Penicuik Heritage Regeneration Project – now in its second year – enables owners of eligible buildings to apply for help with repair and restoration work and with improvements to shop fronts.
The grants are aimed at key historic buildings in the High Street, part of West Street, John Street, The Square and Bridge Street. Funding is available to meet up to 75% of the cost of repairs and restoration, which could include stone repairs and replacement, roof repairs, window repairs or replacement and the restoration of lost architectural features. Shop front improvement grants are also available – again, for up to 75% of the cost of work on eligible properties.
The Penicuik scheme is similar to conservation improvements carried out in Dalkeith and Gorebridge over the past few years, where owners were also able to benefit from grant funding.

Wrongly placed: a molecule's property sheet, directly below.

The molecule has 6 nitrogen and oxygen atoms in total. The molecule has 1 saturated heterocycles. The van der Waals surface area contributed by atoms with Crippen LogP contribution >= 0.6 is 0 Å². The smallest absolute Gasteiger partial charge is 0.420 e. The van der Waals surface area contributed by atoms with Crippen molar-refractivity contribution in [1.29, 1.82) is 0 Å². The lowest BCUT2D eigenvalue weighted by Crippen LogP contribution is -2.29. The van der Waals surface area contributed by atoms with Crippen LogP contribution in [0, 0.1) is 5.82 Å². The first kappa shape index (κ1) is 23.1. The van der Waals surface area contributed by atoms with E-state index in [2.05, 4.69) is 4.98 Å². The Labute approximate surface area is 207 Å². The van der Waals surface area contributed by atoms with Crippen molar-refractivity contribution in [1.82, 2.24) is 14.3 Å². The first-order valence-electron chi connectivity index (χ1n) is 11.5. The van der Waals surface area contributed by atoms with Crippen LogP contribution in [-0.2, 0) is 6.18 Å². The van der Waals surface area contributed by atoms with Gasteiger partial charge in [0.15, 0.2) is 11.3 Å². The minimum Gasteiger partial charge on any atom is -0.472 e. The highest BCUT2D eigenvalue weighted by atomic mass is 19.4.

“I was able to take advantage of the Gorebridge grant scheme to repair and restore Newbyres Hall into a much-needed nursery for local residents,” said Mel Scrimgeour, the owner of Newbyres Hall, a key historic building in Gorebridge that benefited from a grant to restore and convert the property. “The project has not only saved an interesting old building in Gorebridge but it has benefited the local community and provided local employment.”
She added: “It has become so successful that we were able to acquire Struthers Church opposite, to extend the facility and provide an after school club as well as additional nursery space.”
The Penicuik Heritage Regeneration Project is a partnership between the Heritage Lottery Fund, Historic Environment Scotland, Midlothian Council, the Penicuik Community Development Trust, Penicuik First and Penicuik and District Community Council. The five-year project will last until August 2023.